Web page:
The Future Archive

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					Press release

10 November, 2009

                                 The Future Archive

The National Archives has ushered in a new era for archiving with the arrival of a
machine aimed at securing the government‟s digital heritage.


The digital data storage system will hold one petabyte of digital data – equivalent to 20
million four-drawer filing cabinets, or 13 years of HD-TV – allowing The National
Archives to handle the flood of digital government records which it will be receiving in
the coming years.


David Thomas, Director of Technology at The National Archives, said: “This is a
fantastic step forward for us as we work to ensure continued access to digital
information in the future.


“The capacity of this machine is huge. But in this digital age we live in we are producing
vast amounts of information every day, and these types of machines will have a growing
role in the archives of the future.”


The tape library will store both „born-digital records‟, such as websites and digital
documents, along with digital copies of paper records.


The tape system was chosen, rather than a disk version, as it is a greener option. The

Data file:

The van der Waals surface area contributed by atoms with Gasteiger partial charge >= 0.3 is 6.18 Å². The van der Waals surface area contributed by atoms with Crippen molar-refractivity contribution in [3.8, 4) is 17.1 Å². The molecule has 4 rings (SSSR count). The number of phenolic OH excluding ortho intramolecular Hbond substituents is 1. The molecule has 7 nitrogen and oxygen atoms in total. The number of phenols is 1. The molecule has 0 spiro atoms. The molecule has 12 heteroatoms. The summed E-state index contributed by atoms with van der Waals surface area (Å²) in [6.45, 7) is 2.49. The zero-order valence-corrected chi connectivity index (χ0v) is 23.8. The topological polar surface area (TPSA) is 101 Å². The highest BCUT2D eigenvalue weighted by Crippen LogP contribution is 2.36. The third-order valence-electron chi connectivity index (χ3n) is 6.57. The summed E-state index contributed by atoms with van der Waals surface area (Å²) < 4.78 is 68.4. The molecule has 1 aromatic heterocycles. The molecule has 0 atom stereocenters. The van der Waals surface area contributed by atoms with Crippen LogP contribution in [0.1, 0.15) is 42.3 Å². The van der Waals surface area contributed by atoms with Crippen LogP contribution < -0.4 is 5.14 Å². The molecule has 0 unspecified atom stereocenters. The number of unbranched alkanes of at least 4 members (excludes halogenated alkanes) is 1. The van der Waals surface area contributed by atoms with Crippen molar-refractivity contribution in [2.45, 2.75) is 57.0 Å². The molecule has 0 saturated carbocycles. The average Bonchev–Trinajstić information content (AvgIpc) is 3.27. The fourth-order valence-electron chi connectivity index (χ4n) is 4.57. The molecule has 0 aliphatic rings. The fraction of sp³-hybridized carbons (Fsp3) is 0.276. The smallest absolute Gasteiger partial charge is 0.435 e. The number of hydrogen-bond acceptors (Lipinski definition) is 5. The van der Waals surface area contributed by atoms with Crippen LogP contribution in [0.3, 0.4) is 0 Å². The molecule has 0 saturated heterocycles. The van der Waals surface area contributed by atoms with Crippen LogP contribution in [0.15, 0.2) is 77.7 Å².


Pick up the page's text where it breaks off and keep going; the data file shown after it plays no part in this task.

National Archives estimates a comparable disk machine would have used 25-times as
much energy, as the disks use energy for spinning and cooling even when they are not
reading or writing data.


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For further information, please contact:

Katrina McClintock
The National Archives
T: 020 8392 5277
katrina.mcclintock@nationalarchives.gsi.gov.uk




About The National Archives:

The National Archives, www.nationalarchives.gov.uk, is a government department and an executive
agency of the Ministry of Justice (MoJ). As the official archives of the UK government, it cares for, makes
available and „brings alive‟ a vast collection of over 1000 years of historical records, including the
treasured Domesday Book.

Not only safeguarding historical information, The National Archives also manages current digital
information and devises new technological solutions for keeping government records readable now and in
the future. It provides world class research facilities and expert advice, publishes all UK legislation and
official publications, and is a leading advocate for the archive sector.

At the heart of information policy, The National Archives sets standards of best practice that actively
promotes and encourages public access to, and the re-use of information, both online or onsite at Kew.
This work helps inform today‟s decisions and ensures that they become tomorrow‟s permanent record.

The National Archives brings together the Public Record Office, Historical Manuscripts Commission, the
Office of Public Sector Information and Her Majesty‟s Stationery Office. See also www.opsi.gov.uk

The National Archives and Digital Preservation

Find out more about The National Archives’ work in Digital Preservation on the website,
http://www.nationalarchives.gov.uk/preservation/digital.htm

Part of The National Archives work includes archiving websites, and the UK Government Web Archive
already holds more than 270 million documents dating back to 1997. Visit the web archive here,
http://www.nationalarchives.gov.uk/webarchive/default.htm